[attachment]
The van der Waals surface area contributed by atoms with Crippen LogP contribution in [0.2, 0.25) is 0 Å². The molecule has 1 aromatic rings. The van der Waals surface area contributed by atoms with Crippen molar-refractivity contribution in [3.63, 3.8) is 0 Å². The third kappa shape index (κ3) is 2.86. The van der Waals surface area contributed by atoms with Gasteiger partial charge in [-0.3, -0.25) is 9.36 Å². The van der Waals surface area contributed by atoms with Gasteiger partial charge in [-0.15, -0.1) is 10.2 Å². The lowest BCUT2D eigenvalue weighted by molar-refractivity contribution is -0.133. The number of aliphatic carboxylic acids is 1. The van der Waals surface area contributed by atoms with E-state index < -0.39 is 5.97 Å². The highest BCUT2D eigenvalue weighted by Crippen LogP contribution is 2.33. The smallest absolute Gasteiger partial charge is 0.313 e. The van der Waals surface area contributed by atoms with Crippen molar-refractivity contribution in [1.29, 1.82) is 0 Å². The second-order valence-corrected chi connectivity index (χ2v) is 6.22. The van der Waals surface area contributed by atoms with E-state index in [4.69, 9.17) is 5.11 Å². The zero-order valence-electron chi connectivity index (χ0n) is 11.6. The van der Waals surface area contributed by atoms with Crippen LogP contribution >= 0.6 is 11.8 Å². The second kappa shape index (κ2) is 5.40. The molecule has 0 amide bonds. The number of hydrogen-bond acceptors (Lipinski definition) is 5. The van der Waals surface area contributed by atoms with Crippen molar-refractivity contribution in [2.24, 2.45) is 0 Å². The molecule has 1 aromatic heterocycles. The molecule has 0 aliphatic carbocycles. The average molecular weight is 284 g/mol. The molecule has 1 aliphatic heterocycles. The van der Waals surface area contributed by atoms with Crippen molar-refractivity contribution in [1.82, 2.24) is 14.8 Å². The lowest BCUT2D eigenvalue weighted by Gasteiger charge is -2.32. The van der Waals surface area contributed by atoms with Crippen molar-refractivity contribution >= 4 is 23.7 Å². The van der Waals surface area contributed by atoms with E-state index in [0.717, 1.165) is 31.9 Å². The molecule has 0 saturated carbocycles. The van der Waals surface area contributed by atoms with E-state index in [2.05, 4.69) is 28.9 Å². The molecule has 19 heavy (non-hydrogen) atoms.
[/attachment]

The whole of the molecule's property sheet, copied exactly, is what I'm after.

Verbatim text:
The van der Waals surface area contributed by atoms with Crippen LogP contribution in [0.2, 0.25) is 0 Å². The molecule has 1 aromatic rings. The van der Waals surface area contributed by atoms with Crippen molar-refractivity contribution in [3.63, 3.8) is 0 Å². The third kappa shape index (κ3) is 2.86. The van der Waals surface area contributed by atoms with Gasteiger partial charge in [-0.3, -0.25) is 9.36 Å². The van der Waals surface area contributed by atoms with Gasteiger partial charge in [-0.15, -0.1) is 10.2 Å². The lowest BCUT2D eigenvalue weighted by molar-refractivity contribution is -0.133. The number of aliphatic carboxylic acids is 1. The van der Waals surface area contributed by atoms with E-state index < -0.39 is 5.97 Å². The highest BCUT2D eigenvalue weighted by Crippen LogP contribution is 2.33. The smallest absolute Gasteiger partial charge is 0.313 e. The van der Waals surface area contributed by atoms with Crippen molar-refractivity contribution in [1.29, 1.82) is 0 Å². The second-order valence-corrected chi connectivity index (χ2v) is 6.22. The van der Waals surface area contributed by atoms with E-state index in [4.69, 9.17) is 5.11 Å². The zero-order valence-electron chi connectivity index (χ0n) is 11.6. The van der Waals surface area contributed by atoms with Crippen LogP contribution >= 0.6 is 11.8 Å². The second kappa shape index (κ2) is 5.40. The molecule has 0 amide bonds. The number of hydrogen-bond acceptors (Lipinski definition) is 5. The van der Waals surface area contributed by atoms with Crippen molar-refractivity contribution in [2.24, 2.45) is 0 Å². The molecule has 1 aromatic heterocycles. The molecule has 0 aliphatic carbocycles. The average molecular weight is 284 g/mol. The molecule has 1 aliphatic heterocycles. The van der Waals surface area contributed by atoms with Crippen molar-refractivity contribution in [1.82, 2.24) is 14.8 Å². The lowest BCUT2D eigenvalue weighted by Gasteiger charge is -2.32. The van der Waals surface area contributed by atoms with Crippen molar-refractivity contribution >= 4 is 23.7 Å². The van der Waals surface area contributed by atoms with E-state index in [0.717, 1.165) is 31.9 Å². The molecule has 0 saturated carbocycles. The van der Waals surface area contributed by atoms with E-state index in [2.05, 4.69) is 28.9 Å². The molecule has 19 heavy (non-hydrogen) atoms.